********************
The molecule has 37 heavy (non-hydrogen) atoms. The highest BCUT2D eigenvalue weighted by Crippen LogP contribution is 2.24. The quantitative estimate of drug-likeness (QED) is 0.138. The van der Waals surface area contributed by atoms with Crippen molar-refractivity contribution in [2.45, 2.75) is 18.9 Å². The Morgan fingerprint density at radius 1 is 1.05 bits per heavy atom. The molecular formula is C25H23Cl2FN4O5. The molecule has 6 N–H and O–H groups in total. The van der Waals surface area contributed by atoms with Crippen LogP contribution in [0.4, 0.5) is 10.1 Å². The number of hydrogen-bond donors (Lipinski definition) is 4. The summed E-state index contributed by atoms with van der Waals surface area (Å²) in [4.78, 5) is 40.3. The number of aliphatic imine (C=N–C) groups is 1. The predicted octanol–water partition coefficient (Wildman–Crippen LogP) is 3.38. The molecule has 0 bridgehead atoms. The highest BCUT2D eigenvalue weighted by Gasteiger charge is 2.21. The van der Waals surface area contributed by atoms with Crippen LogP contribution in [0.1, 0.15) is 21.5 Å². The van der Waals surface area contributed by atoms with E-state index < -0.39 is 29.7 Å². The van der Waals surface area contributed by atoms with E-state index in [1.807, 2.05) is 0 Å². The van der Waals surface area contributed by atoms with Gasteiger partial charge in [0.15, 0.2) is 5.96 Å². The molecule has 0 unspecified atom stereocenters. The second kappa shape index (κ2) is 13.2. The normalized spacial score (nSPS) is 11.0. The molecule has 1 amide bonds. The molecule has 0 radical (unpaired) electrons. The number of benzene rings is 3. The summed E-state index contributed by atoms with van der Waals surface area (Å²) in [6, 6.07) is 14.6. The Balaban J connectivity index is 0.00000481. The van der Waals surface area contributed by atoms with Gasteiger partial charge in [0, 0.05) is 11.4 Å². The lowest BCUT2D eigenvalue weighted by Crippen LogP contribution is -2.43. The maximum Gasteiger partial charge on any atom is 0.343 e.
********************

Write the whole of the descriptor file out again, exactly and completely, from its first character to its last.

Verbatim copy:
The molecule has 37 heavy (non-hydrogen) atoms. The highest BCUT2D eigenvalue weighted by Crippen LogP contribution is 2.24. The quantitative estimate of drug-likeness (QED) is 0.138. The van der Waals surface area contributed by atoms with Crippen molar-refractivity contribution in [2.45, 2.75) is 18.9 Å². The Morgan fingerprint density at radius 1 is 1.05 bits per heavy atom. The molecular formula is C25H23Cl2FN4O5. The molecule has 6 N–H and O–H groups in total. The van der Waals surface area contributed by atoms with Crippen LogP contribution in [0.4, 0.5) is 10.1 Å². The number of hydrogen-bond donors (Lipinski definition) is 4. The summed E-state index contributed by atoms with van der Waals surface area (Å²) in [4.78, 5) is 40.3. The number of aliphatic imine (C=N–C) groups is 1. The predicted octanol–water partition coefficient (Wildman–Crippen LogP) is 3.38. The molecule has 0 bridgehead atoms. The highest BCUT2D eigenvalue weighted by Gasteiger charge is 2.21. The van der Waals surface area contributed by atoms with Crippen LogP contribution in [0.1, 0.15) is 21.5 Å². The van der Waals surface area contributed by atoms with E-state index < -0.39 is 29.7 Å². The van der Waals surface area contributed by atoms with E-state index in [1.807, 2.05) is 0 Å². The van der Waals surface area contributed by atoms with Gasteiger partial charge in [0.15, 0.2) is 5.96 Å². The molecule has 0 unspecified atom stereocenters. The second kappa shape index (κ2) is 13.2. The normalized spacial score (nSPS) is 11.0. The molecule has 1 amide bonds. The molecule has 0 radical (unpaired) electrons. The number of benzene rings is 3. The summed E-state index contributed by atoms with van der Waals surface area (Å²) in [6, 6.07) is 14.6. The Balaban J connectivity index is 0.00000481. The van der Waals surface area contributed by atoms with Gasteiger partial charge in [0, 0.05) is 11.4 Å². The lowest BCUT2D eigenvalue weighted by Crippen LogP contribution is -2.43. The maximum Gasteiger partial charge on any atom is 0.343 e.